Departments

The propensity of open dynamical systems to break symmetries and generate patterns, structures and functions – in other words: to self-organize – is one of the fascinating and ubiquitious conditions in nature. It is visible on large scales in the emergence of planets, stars, galaxies and clusters of galaxies, on intermediate scales in cloud formation, turbulence, and swarming phenomena, and on smaller scales in neural networks like the human brain, or even the nano-scale functions of life on the cellular and sub-cellular level. An essential property of these systems is that they dwell far from thermal equilibrium. From the quest for possible general principles underlying self-organization phenomena to in-depth investigations focused on particularly relevant systems, research at the MPIDS spans a wide arc. This endeavour is the mission of the MPIDS.

The Max-Planck-Institute for Dynamics and Self-Organization consists presently of three departments and six independent Max Planck Research groups.

Laboratory for Fluid Physics, Pattern Formation and Biocomplexity (LFPB) (Prof. Dr. Dr. h.c. Eberhard Bodenschatz)

Hexagonal pattern

We are investigating the dynamics of a variety of complex nonlinear systems both experimentally and theoretically. Our interests are currently focused on biocomplexity in cell-biology, Lagrangian properties of fully developed turbulence, pattern formation and spatio-temporal chaos, and the Geodynamics of the earth's crust.

Department Dynamics of Complex Fluids (Prof. Dr. Stephan Herminghaus)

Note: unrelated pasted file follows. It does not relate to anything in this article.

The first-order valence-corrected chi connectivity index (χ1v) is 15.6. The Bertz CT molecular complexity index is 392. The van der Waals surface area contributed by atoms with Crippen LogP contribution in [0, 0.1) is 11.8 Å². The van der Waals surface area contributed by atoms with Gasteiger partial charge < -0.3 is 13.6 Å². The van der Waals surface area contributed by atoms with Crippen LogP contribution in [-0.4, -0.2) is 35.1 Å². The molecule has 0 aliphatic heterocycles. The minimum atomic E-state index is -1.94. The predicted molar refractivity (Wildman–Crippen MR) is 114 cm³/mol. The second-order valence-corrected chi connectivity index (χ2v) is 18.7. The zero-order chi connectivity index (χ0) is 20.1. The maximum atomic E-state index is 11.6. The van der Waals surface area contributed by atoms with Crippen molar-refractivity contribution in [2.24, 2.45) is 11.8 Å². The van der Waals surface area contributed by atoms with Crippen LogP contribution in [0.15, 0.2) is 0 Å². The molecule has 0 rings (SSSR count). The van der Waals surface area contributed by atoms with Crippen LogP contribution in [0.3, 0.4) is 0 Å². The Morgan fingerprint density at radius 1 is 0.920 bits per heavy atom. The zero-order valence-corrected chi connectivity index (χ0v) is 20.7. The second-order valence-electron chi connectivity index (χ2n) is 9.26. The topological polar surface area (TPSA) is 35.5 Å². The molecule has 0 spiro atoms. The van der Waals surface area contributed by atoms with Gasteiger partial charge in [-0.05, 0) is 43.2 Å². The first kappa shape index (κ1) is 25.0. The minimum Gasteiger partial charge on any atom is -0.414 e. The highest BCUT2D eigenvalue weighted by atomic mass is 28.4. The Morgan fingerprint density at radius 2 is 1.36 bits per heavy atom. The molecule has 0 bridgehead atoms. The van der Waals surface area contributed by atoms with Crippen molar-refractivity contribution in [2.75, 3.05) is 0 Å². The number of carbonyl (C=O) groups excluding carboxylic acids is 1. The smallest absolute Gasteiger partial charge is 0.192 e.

Active emulsion

The wide field of complex fluids comprises biological matter, like cell membranes or cytoplasma, as well as emulsions or granular materials. The main focus is the qualitatively new phenomena, which emerge when many similar elements (or sub-systems), like surfactant or polymer molecules, proteins, grains or other, are brought into intimate interaction. The resulting system properties unfold an enormous variety. Aside from develpoments with high technological potential, they lead us directly to basic questions of structure formation: how does nature manage to get from 'being 'to 'becoming'?

Department of Living Matter Physics (Prof. Dr. Ramin Golestanian)

Since March 2018, Prof. Ramin Golestanian from Oxford University is a director heading the department ‘Living Matter Physics’. The department is engaged in a wide range of theoretical research aimed at a multi-scale understanding of the dynamics of living systems from a physical perspective. 

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